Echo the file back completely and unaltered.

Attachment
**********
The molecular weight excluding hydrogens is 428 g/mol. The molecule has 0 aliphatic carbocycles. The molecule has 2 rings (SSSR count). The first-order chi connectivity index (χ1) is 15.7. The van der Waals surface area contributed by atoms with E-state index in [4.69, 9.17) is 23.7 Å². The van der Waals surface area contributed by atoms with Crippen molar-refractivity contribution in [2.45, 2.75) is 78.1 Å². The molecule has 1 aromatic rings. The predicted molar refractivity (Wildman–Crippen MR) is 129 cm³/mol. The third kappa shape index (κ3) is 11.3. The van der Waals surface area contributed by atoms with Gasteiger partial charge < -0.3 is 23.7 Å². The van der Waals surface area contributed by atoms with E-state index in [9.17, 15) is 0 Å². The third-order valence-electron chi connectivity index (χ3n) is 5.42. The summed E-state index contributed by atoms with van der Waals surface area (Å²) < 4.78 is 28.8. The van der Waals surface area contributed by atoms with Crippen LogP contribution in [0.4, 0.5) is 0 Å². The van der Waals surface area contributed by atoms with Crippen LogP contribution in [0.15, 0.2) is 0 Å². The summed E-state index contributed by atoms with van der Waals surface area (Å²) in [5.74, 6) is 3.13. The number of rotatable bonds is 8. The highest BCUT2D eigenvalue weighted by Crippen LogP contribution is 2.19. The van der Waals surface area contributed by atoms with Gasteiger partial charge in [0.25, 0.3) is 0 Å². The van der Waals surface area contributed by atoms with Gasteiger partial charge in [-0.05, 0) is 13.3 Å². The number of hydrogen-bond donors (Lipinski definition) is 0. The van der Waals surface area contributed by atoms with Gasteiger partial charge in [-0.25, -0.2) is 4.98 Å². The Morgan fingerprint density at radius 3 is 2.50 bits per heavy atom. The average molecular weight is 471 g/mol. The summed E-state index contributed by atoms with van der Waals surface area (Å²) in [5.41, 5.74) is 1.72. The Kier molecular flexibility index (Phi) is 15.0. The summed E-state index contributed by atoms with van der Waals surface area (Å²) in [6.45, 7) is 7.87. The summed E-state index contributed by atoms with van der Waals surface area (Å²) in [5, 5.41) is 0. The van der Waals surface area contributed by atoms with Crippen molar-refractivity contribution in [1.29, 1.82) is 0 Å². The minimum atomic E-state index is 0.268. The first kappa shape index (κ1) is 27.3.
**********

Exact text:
The molecular weight excluding hydrogens is 428 g/mol. The molecule has 0 aliphatic carbocycles. The molecule has 2 rings (SSSR count). The first-order chi connectivity index (χ1) is 15.7. The van der Waals surface area contributed by atoms with E-state index in [4.69, 9.17) is 23.7 Å². The van der Waals surface area contributed by atoms with Crippen molar-refractivity contribution in [2.45, 2.75) is 78.1 Å². The molecule has 1 aromatic rings. The predicted molar refractivity (Wildman–Crippen MR) is 129 cm³/mol. The third kappa shape index (κ3) is 11.3. The van der Waals surface area contributed by atoms with Gasteiger partial charge < -0.3 is 23.7 Å². The van der Waals surface area contributed by atoms with E-state index in [9.17, 15) is 0 Å². The third-order valence-electron chi connectivity index (χ3n) is 5.42. The summed E-state index contributed by atoms with van der Waals surface area (Å²) < 4.78 is 28.8. The van der Waals surface area contributed by atoms with Crippen LogP contribution in [0.4, 0.5) is 0 Å². The van der Waals surface area contributed by atoms with Crippen LogP contribution in [0.15, 0.2) is 0 Å². The summed E-state index contributed by atoms with van der Waals surface area (Å²) in [5.74, 6) is 3.13. The number of rotatable bonds is 8. The highest BCUT2D eigenvalue weighted by Crippen LogP contribution is 2.19. The van der Waals surface area contributed by atoms with Gasteiger partial charge in [0.25, 0.3) is 0 Å². The van der Waals surface area contributed by atoms with Gasteiger partial charge in [-0.05, 0) is 13.3 Å². The number of hydrogen-bond donors (Lipinski definition) is 0. The van der Waals surface area contributed by atoms with Gasteiger partial charge in [-0.25, -0.2) is 4.98 Å². The Morgan fingerprint density at radius 3 is 2.50 bits per heavy atom. The average molecular weight is 471 g/mol. The summed E-state index contributed by atoms with van der Waals surface area (Å²) in [5.41, 5.74) is 1.72. The Kier molecular flexibility index (Phi) is 15.0. The summed E-state index contributed by atoms with van der Waals surface area (Å²) in [6.45, 7) is 7.87. The summed E-state index contributed by atoms with van der Waals surface area (Å²) in [5, 5.41) is 0. The van der Waals surface area contributed by atoms with Crippen molar-refractivity contribution in [1.29, 1.82) is 0 Å². The minimum atomic E-state index is 0.268. The first kappa shape index (κ1) is 27.3.